Published: October 18th 2011 by Broadway Books (first published January 1st 2010)
Genre: Memoir, Biography, Political
My Rating: 4 of 5 stars
Decision Points has been in my to-be-read pile, along with several other non-fiction books, for quite some time. I’ve been so caught up in fiction that it took me a while to find the mood for political fare. I wish I hadn’t waited so long to read President Bush’s memoir. It’s a thought-provoking and eye-opening account of his years in office.
Blurb taken from Paperback Edition:
In this candid and gripping account, President George W. Bush describes the critical decisions that shaped his presidency and personal life.
George W. Bush served as president of the United States during eight of the most consequential years in American history. The decisions that reached his desk impacted people around the world and defined the times in which we live.
Decision Points brings readers inside the Texas governor’s mansion on the night of the 2000 election, aboard Air Force One during the harrowing hours after the attacks of September 11, 2001, into the Situation Room moments before the start of the war in Iraq, and behind the Oval Office desk for his historic and controversial decisions on the financial crisis, Hurrican Katrina, Afghanistan, Iran, and other issues that have shaped the first decade of the twenty-first century.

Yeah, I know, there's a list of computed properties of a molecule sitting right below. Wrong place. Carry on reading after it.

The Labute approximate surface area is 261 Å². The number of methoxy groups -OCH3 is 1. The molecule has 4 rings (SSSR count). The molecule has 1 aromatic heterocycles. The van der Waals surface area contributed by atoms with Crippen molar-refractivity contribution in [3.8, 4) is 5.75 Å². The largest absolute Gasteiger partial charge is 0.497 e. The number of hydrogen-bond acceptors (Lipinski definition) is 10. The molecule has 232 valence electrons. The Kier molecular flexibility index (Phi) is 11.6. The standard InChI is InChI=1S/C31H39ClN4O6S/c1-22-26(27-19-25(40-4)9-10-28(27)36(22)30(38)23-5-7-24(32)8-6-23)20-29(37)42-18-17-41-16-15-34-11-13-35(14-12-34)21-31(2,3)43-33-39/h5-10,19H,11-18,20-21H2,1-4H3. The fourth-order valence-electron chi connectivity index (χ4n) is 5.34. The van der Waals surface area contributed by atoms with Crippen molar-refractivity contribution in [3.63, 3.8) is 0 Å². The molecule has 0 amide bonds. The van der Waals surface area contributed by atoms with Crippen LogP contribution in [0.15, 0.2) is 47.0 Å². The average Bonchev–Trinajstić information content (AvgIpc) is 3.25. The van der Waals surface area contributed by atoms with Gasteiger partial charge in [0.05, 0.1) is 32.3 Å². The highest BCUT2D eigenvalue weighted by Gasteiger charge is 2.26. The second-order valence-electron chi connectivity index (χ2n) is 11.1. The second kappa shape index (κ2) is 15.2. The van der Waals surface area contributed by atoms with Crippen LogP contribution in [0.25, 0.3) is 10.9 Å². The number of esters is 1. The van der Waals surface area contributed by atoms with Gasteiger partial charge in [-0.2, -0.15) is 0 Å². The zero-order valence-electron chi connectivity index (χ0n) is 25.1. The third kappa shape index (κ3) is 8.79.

President Bush writes honestly and directly about his flaws and mistakes, as well as his accomplishments reforming education, treating HIV/AIDS in Africa, and safeguarding the country amid chilling warnings of additional terrorist attacks. He also offers intimate new details on his decision to quit drinking, discovery of faith, and relationships with his family.
A groundbreaking presidential memoir, Decision Points will captivate supporters, surprise critics, and offer neew perspectives on eight remarkable years in American history—and the man at the center of events.
Bush doesn’t give us a rundown of everyday life in the White House. Instead, he focuses on his decision making process and how he reached major decisions during his presidency. It’s written conversationally and leaves no doubt about how he felt personally and professionally about the events he chose to write about.
As someone who consciously lived through and remembers the issues and events discussed, I can say this book filled in a lot of blanks for me. There is humor, horror, pride and disdain within its pages. It shows the impossible positions that all presidents find themselves, the power politics holds over issues that should have nothing to do with politics and the path one man took in order to stick to his moral and ethical principals.
Whether you supported President Bush or not, you’ll find something in Decision Points that will make you look again at the events he discusses. It may not change your mind, but it will give you a different perspective. I recommend this book to anyone who enjoys political history.